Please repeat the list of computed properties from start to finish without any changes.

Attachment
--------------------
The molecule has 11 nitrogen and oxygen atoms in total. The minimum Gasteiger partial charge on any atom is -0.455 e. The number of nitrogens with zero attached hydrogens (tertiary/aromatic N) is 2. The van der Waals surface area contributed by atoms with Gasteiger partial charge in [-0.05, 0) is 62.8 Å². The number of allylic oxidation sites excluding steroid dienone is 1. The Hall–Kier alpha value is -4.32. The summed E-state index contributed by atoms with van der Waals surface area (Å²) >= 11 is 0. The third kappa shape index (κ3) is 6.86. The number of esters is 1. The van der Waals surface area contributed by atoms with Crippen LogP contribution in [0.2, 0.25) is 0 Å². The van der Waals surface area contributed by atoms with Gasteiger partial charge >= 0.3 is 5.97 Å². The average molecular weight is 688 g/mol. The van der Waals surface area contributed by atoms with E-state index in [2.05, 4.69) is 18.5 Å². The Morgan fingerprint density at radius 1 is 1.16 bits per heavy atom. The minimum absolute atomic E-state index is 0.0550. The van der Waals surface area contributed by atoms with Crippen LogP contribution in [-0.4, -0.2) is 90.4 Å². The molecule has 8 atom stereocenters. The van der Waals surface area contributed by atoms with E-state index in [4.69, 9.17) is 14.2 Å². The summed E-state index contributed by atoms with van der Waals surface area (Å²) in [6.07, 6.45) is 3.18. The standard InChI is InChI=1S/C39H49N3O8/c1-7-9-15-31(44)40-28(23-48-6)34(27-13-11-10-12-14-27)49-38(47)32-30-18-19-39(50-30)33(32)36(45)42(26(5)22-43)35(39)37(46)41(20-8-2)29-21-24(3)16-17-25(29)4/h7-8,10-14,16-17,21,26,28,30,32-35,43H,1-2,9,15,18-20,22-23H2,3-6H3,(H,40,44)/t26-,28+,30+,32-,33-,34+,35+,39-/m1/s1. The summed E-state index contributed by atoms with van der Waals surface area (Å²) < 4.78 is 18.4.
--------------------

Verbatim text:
The molecule has 11 nitrogen and oxygen atoms in total. The minimum Gasteiger partial charge on any atom is -0.455 e. The number of nitrogens with zero attached hydrogens (tertiary/aromatic N) is 2. The van der Waals surface area contributed by atoms with Gasteiger partial charge in [-0.05, 0) is 62.8 Å². The number of allylic oxidation sites excluding steroid dienone is 1. The Hall–Kier alpha value is -4.32. The summed E-state index contributed by atoms with van der Waals surface area (Å²) >= 11 is 0. The third kappa shape index (κ3) is 6.86. The number of esters is 1. The van der Waals surface area contributed by atoms with Crippen LogP contribution in [0.2, 0.25) is 0 Å². The van der Waals surface area contributed by atoms with Gasteiger partial charge >= 0.3 is 5.97 Å². The average molecular weight is 688 g/mol. The van der Waals surface area contributed by atoms with E-state index in [2.05, 4.69) is 18.5 Å². The Morgan fingerprint density at radius 1 is 1.16 bits per heavy atom. The minimum absolute atomic E-state index is 0.0550. The van der Waals surface area contributed by atoms with Crippen LogP contribution in [-0.4, -0.2) is 90.4 Å². The molecule has 8 atom stereocenters. The van der Waals surface area contributed by atoms with E-state index in [4.69, 9.17) is 14.2 Å². The summed E-state index contributed by atoms with van der Waals surface area (Å²) in [6.07, 6.45) is 3.18. The standard InChI is InChI=1S/C39H49N3O8/c1-7-9-15-31(44)40-28(23-48-6)34(27-13-11-10-12-14-27)49-38(47)32-30-18-19-39(50-30)33(32)36(45)42(26(5)22-43)35(39)37(46)41(20-8-2)29-21-24(3)16-17-25(29)4/h7-8,10-14,16-17,21,26,28,30,32-35,43H,1-2,9,15,18-20,22-23H2,3-6H3,(H,40,44)/t26-,28+,30+,32-,33-,34+,35+,39-/m1/s1. The summed E-state index contributed by atoms with van der Waals surface area (Å²) < 4.78 is 18.4.